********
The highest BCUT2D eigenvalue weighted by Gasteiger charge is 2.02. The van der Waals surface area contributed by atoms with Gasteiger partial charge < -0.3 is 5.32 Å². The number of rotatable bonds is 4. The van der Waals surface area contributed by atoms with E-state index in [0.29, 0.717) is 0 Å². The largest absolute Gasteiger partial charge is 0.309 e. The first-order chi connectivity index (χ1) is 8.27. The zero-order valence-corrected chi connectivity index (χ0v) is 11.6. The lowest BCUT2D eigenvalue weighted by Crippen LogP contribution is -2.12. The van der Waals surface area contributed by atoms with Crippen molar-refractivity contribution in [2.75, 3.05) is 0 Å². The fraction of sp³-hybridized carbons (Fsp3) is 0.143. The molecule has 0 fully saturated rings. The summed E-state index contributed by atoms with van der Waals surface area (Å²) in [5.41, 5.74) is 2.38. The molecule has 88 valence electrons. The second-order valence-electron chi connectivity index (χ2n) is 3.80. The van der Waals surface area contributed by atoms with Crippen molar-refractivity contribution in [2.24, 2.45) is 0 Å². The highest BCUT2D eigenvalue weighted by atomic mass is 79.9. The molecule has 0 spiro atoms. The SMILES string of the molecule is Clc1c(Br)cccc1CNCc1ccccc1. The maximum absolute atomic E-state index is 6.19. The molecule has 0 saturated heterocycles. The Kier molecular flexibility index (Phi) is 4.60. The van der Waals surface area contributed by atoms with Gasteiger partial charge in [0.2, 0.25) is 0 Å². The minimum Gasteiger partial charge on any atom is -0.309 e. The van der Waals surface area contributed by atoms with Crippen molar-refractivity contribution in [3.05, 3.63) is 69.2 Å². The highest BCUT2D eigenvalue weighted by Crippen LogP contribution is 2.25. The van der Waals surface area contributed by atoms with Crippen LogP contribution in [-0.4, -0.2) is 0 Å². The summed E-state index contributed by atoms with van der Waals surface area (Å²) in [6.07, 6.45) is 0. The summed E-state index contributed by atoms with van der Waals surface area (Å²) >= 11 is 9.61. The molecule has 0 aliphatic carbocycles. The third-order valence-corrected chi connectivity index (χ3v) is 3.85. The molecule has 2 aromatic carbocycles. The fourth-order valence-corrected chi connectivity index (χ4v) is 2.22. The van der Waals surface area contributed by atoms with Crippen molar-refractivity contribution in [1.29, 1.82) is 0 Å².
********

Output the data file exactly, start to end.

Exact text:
The highest BCUT2D eigenvalue weighted by Gasteiger charge is 2.02. The van der Waals surface area contributed by atoms with Gasteiger partial charge < -0.3 is 5.32 Å². The number of rotatable bonds is 4. The van der Waals surface area contributed by atoms with E-state index in [0.29, 0.717) is 0 Å². The largest absolute Gasteiger partial charge is 0.309 e. The first-order chi connectivity index (χ1) is 8.27. The zero-order valence-corrected chi connectivity index (χ0v) is 11.6. The lowest BCUT2D eigenvalue weighted by Crippen LogP contribution is -2.12. The van der Waals surface area contributed by atoms with Crippen molar-refractivity contribution in [2.75, 3.05) is 0 Å². The fraction of sp³-hybridized carbons (Fsp3) is 0.143. The molecule has 0 fully saturated rings. The summed E-state index contributed by atoms with van der Waals surface area (Å²) in [5.41, 5.74) is 2.38. The molecule has 88 valence electrons. The second-order valence-electron chi connectivity index (χ2n) is 3.80. The van der Waals surface area contributed by atoms with Crippen molar-refractivity contribution in [2.24, 2.45) is 0 Å². The highest BCUT2D eigenvalue weighted by atomic mass is 79.9. The molecule has 0 spiro atoms. The SMILES string of the molecule is Clc1c(Br)cccc1CNCc1ccccc1. The maximum absolute atomic E-state index is 6.19. The molecule has 0 saturated heterocycles. The Kier molecular flexibility index (Phi) is 4.60. The van der Waals surface area contributed by atoms with Gasteiger partial charge in [0.2, 0.25) is 0 Å². The minimum Gasteiger partial charge on any atom is -0.309 e. The van der Waals surface area contributed by atoms with Crippen molar-refractivity contribution in [3.05, 3.63) is 69.2 Å². The highest BCUT2D eigenvalue weighted by Crippen LogP contribution is 2.25. The van der Waals surface area contributed by atoms with Crippen LogP contribution in [-0.4, -0.2) is 0 Å². The summed E-state index contributed by atoms with van der Waals surface area (Å²) in [6.07, 6.45) is 0. The summed E-state index contributed by atoms with van der Waals surface area (Å²) >= 11 is 9.61. The molecule has 0 aliphatic carbocycles. The third-order valence-corrected chi connectivity index (χ3v) is 3.85. The molecule has 2 aromatic carbocycles. The fourth-order valence-corrected chi connectivity index (χ4v) is 2.22. The van der Waals surface area contributed by atoms with Crippen molar-refractivity contribution in [1.29, 1.82) is 0 Å².